Primary Focus on Islam?: 
    No
    Region(s): 
  • 82300

    Negotiating Arab Identities & Gender Roles in Film & Literature - Carnegie Mellon University

    Spring - 2015

    Department: 
    Modern Languages
    Prerequisites: 
    None
    Credits: 
    3

    This course focuses on the processes of self-definition by Arab men and women in literature and their representation in film. These processes include expressions of sexuality, body image, the motif of un/veiling, the issues of filiation and affiliation, and national and religious identities. Each process will be identified within a spatial and temporal context in light of the manifestations of the socio-cultural changes. The purpose of this course is to foster a better understanding of the many values on which Arab societies are constructed and how the hybrid identities negotiate their presence and space within.
    Class discussions will be enriched by:
    -attending a local Undergraduate Symposium,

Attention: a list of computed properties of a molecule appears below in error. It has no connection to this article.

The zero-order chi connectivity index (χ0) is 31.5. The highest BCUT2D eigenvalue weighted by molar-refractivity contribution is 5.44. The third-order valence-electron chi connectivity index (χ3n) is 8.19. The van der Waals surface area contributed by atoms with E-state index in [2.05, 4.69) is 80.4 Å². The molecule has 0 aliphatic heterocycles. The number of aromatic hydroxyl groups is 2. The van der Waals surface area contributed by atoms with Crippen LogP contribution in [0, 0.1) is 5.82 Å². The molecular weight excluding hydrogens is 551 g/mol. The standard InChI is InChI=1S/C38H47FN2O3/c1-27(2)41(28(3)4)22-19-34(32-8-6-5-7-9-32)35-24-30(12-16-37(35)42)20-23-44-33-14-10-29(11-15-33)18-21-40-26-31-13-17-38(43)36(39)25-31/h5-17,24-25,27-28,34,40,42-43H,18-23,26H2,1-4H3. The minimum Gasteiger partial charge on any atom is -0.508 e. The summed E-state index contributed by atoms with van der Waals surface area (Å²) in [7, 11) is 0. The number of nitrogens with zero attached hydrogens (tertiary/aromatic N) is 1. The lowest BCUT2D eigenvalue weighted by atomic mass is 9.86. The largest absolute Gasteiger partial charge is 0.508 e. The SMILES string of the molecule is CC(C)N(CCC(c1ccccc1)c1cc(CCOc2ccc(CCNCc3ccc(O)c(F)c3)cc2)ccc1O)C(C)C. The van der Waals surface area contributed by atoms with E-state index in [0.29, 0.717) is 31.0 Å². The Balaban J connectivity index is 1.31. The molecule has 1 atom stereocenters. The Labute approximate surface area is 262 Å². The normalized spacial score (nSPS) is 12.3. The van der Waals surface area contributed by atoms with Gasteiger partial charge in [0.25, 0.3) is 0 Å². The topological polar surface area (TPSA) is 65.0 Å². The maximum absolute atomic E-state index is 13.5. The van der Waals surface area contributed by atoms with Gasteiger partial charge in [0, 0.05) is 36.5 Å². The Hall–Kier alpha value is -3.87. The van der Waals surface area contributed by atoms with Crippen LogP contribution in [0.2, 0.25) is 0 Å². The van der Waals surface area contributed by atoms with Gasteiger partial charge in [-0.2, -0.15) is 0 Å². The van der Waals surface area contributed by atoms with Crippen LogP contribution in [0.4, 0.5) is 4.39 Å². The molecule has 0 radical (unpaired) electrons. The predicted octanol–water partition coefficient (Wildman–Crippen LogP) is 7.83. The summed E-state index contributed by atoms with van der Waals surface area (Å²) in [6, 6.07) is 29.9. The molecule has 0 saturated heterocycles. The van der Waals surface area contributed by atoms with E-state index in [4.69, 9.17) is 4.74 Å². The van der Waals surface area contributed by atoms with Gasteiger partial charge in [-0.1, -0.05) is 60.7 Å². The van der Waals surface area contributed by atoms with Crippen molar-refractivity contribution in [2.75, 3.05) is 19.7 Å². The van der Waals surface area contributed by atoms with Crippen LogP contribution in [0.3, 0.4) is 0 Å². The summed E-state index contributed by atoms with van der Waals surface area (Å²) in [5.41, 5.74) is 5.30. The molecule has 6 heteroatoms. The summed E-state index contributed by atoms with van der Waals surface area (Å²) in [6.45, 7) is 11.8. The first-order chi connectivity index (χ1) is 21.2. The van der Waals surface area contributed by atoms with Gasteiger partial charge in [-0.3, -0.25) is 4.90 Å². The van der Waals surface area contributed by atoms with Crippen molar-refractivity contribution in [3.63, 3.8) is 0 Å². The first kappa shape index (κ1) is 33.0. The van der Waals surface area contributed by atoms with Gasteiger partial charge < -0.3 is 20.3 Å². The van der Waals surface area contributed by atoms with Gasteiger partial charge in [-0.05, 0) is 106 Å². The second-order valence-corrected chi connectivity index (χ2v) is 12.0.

-engaging in Skype/VideoConferencing discussion(s) with Arab students on campuses in the Middle East/North Africa, and
    -having guest speakers.

    Primary Focus on Islam?: 
    No
    Region(s): 
  • 82114

    Arabic for Global Exchange (Mini) - Carnegie Mellon University -

    Spring - 2015

    Department: 
    Modern Languages
    Prerequisites: 
    None
    Credits: 
    2

    7 Class Meeting: Tuesdays 1:30-2:50 - 1/13- 1/20 - 1/27 - 2/3 - 2/10 - 2/17 - 2/24 (this is a Mini3 course)

    Course Objectives:
    - To acquire necessary cultural knowledge of the Arabic-Speaking World.
    - To learn basic, functional Arabic vocabulary that will enable you to converse in a basic, Arabic conversation. You will learn how to greet and respond to greetings, order food in a restaurant, and use important expressions and Arabic etiquette for every day conversation when traveling to an Arabic-speaking country or having a professional meeting.

    Topics covered:
    - Cultural content: Lesson 1/Diversity in the Arabic-Speaking World; Lesson 2/Historical Aspects of Islam; Lesson 3/Family and Society; Lesson 4/Political Governance; Lesson 5/America and the Arab World; Lesson 6/Mūsīqā to Your Ears and Eyes.
    - Linguistic content: Lesson 1/Greetings! Marhaba!; Lesson 2/ Eating Out and Shopping; Lesson 3/ Visit to a Home in the Arabic-Speaking World; Lesson 4/ Traveling to an Arabic-Speaking Country; Lesson 5/Professional Meetings; Lesson 6/Common Expressions in Arabic.